Current trends in the auto world have given quite a boost to turbocharged cars and trucks. As recently as eight years ago, they represented just 5 percent of annual U.S. sales. By last year, turbocharged engines were in 23 percent of the new vehicles sold in this country.
This trend is expected to strengthen. IHS Markit predicts that by 2024, 55 percent of all engines produced for North American drivers will be turbos.
Of course, expectations on the pre-owned side of the business are similar. What’s different is that, once turbocharged vehicles hit the used-car marketplace, many will have seen significant time on the road. In those cases, consumers will no doubt have questions about turbocharger reliability, and we’ve got some answers.
How Do Turbochargers Work?
First off, to understand the concern over potential reliability issues, it’s helpful to understand a little about what turbochargers do and how they work. Traditional internal-combustion engines burn a mixture of air and fuel for power. The actual combustion process happens in each cylinder, and the more air that can be squeezed in there, the more power will be generated.
When a turbocharger is present, exhaust gas from the engine is used to spin a small turbine wheel that, in turn, is attached to a compressor wheel. As both begin spinning together, the compressor wheel actively sucks in more air and forces it into the engine cylinders. (The other popular method of forced induction, supercharging, generally relies on a belt or chain from the engine to drive the compressor.)
Are There Any Potential Turbo Troubles?
The chief worry over turbocharged engines has to do with the incredible stresses they undergo. The exhaust gases pushing those turbine wheels, for example, can reach temperatures above 1,875 F. As for the wheels themselves, they can be spinning at 240,000 rpm (in a car like the 2015 Ford Fiesta with its optional 1.0-liter turbocharged engine). These conditions would seem to be a breeding ground for engine troubles, and in older vehicles, they often were.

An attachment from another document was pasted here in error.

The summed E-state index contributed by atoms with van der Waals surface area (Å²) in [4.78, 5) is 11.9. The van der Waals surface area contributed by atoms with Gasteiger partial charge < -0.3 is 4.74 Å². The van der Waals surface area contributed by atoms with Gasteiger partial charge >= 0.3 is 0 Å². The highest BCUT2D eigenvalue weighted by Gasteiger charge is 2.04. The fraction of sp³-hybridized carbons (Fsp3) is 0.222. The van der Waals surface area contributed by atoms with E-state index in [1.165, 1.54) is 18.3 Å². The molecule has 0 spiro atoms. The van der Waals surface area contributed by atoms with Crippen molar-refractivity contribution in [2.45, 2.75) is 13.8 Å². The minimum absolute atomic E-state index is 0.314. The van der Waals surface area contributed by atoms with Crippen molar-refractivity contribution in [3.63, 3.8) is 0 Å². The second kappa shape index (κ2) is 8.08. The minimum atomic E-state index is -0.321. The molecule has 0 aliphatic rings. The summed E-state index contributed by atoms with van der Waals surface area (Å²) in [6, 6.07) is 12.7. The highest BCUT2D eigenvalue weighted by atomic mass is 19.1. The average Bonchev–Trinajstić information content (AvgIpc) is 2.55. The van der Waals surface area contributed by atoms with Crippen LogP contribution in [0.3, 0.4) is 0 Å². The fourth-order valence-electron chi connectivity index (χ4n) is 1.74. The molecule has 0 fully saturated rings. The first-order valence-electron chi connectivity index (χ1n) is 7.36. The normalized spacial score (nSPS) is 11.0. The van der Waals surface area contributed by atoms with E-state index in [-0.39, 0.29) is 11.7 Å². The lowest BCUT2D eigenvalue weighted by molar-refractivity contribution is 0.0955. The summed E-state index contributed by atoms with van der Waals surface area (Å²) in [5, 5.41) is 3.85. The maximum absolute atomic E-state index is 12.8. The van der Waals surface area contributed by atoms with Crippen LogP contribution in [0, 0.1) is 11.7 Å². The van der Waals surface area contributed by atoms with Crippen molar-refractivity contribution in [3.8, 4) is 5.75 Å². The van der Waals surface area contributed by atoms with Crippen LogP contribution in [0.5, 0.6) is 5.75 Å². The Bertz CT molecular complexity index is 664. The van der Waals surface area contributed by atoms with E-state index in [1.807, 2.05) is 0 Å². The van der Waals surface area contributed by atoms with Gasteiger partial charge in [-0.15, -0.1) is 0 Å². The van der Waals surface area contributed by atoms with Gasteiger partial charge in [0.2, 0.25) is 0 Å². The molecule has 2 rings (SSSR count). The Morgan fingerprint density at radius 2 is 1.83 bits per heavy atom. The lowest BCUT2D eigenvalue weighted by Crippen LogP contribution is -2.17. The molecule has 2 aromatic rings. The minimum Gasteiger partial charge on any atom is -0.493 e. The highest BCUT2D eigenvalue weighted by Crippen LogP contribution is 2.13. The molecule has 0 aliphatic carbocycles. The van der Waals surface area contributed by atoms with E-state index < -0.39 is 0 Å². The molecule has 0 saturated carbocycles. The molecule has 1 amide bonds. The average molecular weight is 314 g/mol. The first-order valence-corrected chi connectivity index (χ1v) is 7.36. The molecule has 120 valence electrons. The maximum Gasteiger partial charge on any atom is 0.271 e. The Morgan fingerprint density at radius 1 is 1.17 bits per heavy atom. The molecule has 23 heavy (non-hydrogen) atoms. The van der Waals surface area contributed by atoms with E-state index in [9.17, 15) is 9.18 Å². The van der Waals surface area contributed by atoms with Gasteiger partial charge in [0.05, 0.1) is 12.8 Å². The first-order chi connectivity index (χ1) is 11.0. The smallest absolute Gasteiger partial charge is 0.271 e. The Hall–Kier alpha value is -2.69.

Just look at one of the first turbocharged passenger cars in the United States, the 1962 Oldsmobile Jetfire. The Jetfire’s engine was delicate enough that owners had to constantly top off a separate small tank with “Turbo Rocket Fluid,” for an extra cooling measure. Also, owners worried about overheating would often keep the engine running too slowly for the turbo to kick in, and that would eventually result in the whole assembly freezing up. Needless to say, the Jetfire was off the market after 1963.
And turbo-related mechanical problems also were the primary reason that automakers gave up on the industry’s next wave of fuel-efficient turbocharged vehicles, which were introduced in the 1970s after the Mideast oil crisis.
But are Used Turbocharged Cars Reliable Today?
After 55 years of engineering progress and advances in technology, automakers have learned from their past mistakes. For instance, instead of just bolting a turbocharger onto a pre-existing engine, most companies now design the whole package at once, ensuring that all individual components can handle the added heat and stress of forced induction. New materials also have played their part, and computers have had much the same impact on engines as they’ve had on infotainment and safety technology. When it comes to turbocharged cars, that lets modern-day performance-control modules (PCMs) take over the technical business. Simply put, PCMs can precisely monitor and adjust the whole powertrain in ways that old-school mechanical setups – and forgetful owners – couldn’t match.
As a result, most experts say that current-generation turbocharged engines match their naturally aspirated counterparts for reliability. In the 2017 J.D. Power Vehicle Dependability Study, two of the industry’s key segments (Small SUV and Large Light-Duty Pickup) were won by turbo-friendly vehicles. The 2014 Volkswagen Tiguan led in the former with an all-turbo four-cylinder engine lineup, and the 2014 Ford F-150, with its popular turbocharged V6 models, came out on top in the latter.
Customers shopping for reliable used vehicles with turbocharged engines also may want to keep their eyes open for some 2017 models that will soon be headed for pre-owned status. The Honda Civic, Honda CR-V and Ford F-150 all offer turbocharged power, and they’re among the vehicles expected to surpass 200,000 miles by Consumer Reports.